I haven't had the muffs on it since installing the new coil so I can't say how much better it is since the swap. Likewise, the no idle condition may have been caused by other factors such as a vacuum leak (bad carb and carb spacer gaskets since fixed), a badly rust plugged and rotten fuel filter/water separator (since been replaced, the fact that cheap butt here never did the spark plugs, plug wires, cap, or rotor (but the latter 3 weren't in bad shape despite being very old), or that the fuel in the tank is 10 years old (but doesn't smell like "bad" fuel, surprisingly). There were other issues too, mainly that it wasn't exhausting water; water was making it to the block and manifolds at least, and upon outdrive disassembly the impeller was a bit soft (but not in pieces at least). Depending on weather I'll be putting the muffs back on pretty soon and will try again at running it, now that all of the above issues have been addressed to the best of my knowledge.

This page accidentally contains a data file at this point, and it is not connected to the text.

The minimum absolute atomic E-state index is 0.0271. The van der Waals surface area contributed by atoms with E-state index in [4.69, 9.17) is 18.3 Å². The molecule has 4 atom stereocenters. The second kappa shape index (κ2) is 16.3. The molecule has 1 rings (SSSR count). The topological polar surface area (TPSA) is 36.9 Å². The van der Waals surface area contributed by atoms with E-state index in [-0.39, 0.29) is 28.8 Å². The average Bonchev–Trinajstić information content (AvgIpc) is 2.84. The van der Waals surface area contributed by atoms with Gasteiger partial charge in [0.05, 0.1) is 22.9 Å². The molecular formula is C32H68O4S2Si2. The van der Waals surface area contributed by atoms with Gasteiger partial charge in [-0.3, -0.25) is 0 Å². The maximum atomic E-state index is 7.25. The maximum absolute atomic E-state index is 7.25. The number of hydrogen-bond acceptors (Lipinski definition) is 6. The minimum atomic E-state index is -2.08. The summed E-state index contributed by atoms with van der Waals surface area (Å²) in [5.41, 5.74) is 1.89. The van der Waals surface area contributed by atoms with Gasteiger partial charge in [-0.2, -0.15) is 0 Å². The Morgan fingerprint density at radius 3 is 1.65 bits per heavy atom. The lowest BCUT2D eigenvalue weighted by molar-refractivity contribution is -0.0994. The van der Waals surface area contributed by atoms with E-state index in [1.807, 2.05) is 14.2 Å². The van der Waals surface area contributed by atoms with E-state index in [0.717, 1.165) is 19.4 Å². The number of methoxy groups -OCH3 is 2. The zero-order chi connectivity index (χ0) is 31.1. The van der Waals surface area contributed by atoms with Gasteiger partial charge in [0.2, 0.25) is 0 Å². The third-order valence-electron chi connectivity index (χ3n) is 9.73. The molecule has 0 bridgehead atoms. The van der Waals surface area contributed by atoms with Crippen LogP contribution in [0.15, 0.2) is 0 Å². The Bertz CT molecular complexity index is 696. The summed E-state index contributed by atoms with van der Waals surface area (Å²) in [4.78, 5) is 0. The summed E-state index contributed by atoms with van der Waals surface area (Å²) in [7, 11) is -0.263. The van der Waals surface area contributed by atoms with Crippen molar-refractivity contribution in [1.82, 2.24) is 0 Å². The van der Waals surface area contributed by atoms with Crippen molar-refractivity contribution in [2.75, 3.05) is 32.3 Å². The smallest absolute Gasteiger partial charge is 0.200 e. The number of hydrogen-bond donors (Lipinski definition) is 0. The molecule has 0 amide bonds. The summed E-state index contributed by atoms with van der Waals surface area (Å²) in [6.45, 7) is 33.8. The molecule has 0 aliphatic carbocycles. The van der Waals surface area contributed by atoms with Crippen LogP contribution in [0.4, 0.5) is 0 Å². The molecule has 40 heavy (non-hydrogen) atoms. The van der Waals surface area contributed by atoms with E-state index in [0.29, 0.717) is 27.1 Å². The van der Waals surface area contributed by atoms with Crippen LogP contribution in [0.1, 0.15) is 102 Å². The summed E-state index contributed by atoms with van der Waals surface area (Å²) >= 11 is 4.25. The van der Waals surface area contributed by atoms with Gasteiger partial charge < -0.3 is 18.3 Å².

Scott06

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Noted. Any "good" reason to swap instead of sticking with plastic, since plastic was working? Other than that it seems that Comprop is no longer in business (DOH!). Piranha props any good?


Yes, fresh water only (they used on a couple of northwestern IN lakes, I'd be using on a lake near me and possibly the ohio river. It's a cast aluminum manifold. Likely nasty inside but I'm sure the exhaust manifold I had to take apart for a helicoil repair was way worse (tons of rust and scale, raw cast iron from the looks of things). The stock threads were completely gone (bolt slid out); it was one of the bolts holding on the fuel filter/water separator body to the manifold, which is how I discovered the issue.


The ballast wire is chopped and out of the circuit... I connected ignition power straight to the RUN wire that goes to the choke heater (and where one end of the ballast wire used to be).

I've read the Ignitor is solid... Ignitor II and III are less reliable. I got lucky and found an open box (installed but never used) one made for marine prestolite distributors on eBay for a good price. Fit perfectly. Paired it with an epoxy Flamethrower coil.